• Challenging behaviour and insecure attachment

      Clegg, Jennifer (2002)
      The present authors previously investigated a database about people with severe intellectual disability (ID) to explore whether secure/insecure attachment plays a role in challenging behaviour. This study took the form of a survey of staff and carers involved with a cohort of 54 school-leavers with severe ID. 34% percent of students were rated by placement staff as "overinvesting in one or a few relationships which become a source of jealousy". Students without such problems were significantly less likely to show challenging behaviours, while those with them were significantly more likely to be living outside the family home. These preliminary results justify more detailed and longitudinal research into the relationship between attachment status and challenging behaviour. (PsycINFO Database Record (c) 2016 APA, all rights reserved)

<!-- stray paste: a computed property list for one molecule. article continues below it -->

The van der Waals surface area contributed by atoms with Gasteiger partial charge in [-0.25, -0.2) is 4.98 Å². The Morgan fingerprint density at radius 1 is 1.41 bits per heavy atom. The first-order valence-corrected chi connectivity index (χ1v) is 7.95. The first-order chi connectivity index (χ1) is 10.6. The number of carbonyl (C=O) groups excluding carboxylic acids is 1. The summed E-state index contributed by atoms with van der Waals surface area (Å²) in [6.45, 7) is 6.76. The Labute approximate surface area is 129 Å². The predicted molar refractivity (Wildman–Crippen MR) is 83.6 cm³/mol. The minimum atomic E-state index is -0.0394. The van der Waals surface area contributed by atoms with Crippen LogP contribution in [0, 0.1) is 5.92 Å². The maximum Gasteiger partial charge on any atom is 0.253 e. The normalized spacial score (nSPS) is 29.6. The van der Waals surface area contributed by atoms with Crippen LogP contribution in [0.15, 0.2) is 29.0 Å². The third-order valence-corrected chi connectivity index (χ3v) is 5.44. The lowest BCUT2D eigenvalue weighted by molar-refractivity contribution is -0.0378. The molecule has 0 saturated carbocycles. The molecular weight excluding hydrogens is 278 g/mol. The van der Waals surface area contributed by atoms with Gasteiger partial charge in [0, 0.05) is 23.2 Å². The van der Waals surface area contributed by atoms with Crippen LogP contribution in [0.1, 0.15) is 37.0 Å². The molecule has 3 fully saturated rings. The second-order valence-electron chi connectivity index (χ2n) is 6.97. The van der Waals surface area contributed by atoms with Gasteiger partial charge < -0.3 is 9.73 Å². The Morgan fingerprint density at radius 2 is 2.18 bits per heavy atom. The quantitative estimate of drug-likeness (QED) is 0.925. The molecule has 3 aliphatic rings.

• Clinical and cost effectiveness of staff training in the delivery of Positive Behaviour Support (PBS) for adults with intellectual disabilities, autism spectrum disorder and challenging behaviour - randomised trial

      Bosco, Alessandro (2020)